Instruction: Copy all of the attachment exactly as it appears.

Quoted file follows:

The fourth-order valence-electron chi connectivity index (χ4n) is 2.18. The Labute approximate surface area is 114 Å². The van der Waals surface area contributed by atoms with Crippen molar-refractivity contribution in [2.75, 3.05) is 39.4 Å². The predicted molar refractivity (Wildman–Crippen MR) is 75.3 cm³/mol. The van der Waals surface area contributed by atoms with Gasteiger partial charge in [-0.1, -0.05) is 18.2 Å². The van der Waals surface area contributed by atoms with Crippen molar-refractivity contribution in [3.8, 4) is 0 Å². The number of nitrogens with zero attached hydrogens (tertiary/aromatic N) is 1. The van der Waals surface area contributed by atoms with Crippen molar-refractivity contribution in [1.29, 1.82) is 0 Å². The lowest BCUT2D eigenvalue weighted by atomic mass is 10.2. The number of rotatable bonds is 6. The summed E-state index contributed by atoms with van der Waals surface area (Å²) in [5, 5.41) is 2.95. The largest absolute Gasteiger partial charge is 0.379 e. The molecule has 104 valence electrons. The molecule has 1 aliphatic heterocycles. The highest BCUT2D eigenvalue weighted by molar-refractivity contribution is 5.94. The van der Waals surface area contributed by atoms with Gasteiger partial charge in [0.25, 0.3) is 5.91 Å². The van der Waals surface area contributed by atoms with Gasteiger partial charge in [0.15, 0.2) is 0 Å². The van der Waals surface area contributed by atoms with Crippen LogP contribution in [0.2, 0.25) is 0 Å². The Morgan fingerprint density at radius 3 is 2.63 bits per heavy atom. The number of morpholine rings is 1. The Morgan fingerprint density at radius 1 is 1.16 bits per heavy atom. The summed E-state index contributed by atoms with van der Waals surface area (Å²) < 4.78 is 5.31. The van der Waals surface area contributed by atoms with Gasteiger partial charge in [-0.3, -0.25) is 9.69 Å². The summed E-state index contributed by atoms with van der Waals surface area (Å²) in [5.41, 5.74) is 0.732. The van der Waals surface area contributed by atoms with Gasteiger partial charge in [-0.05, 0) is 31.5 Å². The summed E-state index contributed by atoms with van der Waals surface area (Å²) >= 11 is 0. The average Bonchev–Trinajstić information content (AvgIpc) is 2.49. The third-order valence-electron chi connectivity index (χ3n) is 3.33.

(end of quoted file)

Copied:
The fourth-order valence-electron chi connectivity index (χ4n) is 2.18. The Labute approximate surface area is 114 Å². The van der Waals surface area contributed by atoms with Crippen molar-refractivity contribution in [2.75, 3.05) is 39.4 Å². The predicted molar refractivity (Wildman–Crippen MR) is 75.3 cm³/mol. The van der Waals surface area contributed by atoms with Gasteiger partial charge in [-0.1, -0.05) is 18.2 Å². The van der Waals surface area contributed by atoms with Crippen molar-refractivity contribution in [3.8, 4) is 0 Å². The number of nitrogens with zero attached hydrogens (tertiary/aromatic N) is 1. The van der Waals surface area contributed by atoms with Crippen molar-refractivity contribution in [1.29, 1.82) is 0 Å². The lowest BCUT2D eigenvalue weighted by atomic mass is 10.2. The number of rotatable bonds is 6. The summed E-state index contributed by atoms with van der Waals surface area (Å²) in [5, 5.41) is 2.95. The largest absolute Gasteiger partial charge is 0.379 e. The molecule has 104 valence electrons. The molecule has 1 aliphatic heterocycles. The highest BCUT2D eigenvalue weighted by molar-refractivity contribution is 5.94. The van der Waals surface area contributed by atoms with Gasteiger partial charge in [0.25, 0.3) is 5.91 Å². The van der Waals surface area contributed by atoms with Gasteiger partial charge in [0.15, 0.2) is 0 Å². The van der Waals surface area contributed by atoms with Crippen LogP contribution in [0.2, 0.25) is 0 Å². The Morgan fingerprint density at radius 3 is 2.63 bits per heavy atom. The number of morpholine rings is 1. The Morgan fingerprint density at radius 1 is 1.16 bits per heavy atom. The summed E-state index contributed by atoms with van der Waals surface area (Å²) < 4.78 is 5.31. The van der Waals surface area contributed by atoms with Gasteiger partial charge in [-0.3, -0.25) is 9.69 Å². The summed E-state index contributed by atoms with van der Waals surface area (Å²) in [5.41, 5.74) is 0.732. The van der Waals surface area contributed by atoms with Gasteiger partial charge in [-0.05, 0) is 31.5 Å². The summed E-state index contributed by atoms with van der Waals surface area (Å²) >= 11 is 0. The average Bonchev–Trinajstić information content (AvgIpc) is 2.49. The third-order valence-electron chi connectivity index (χ3n) is 3.33.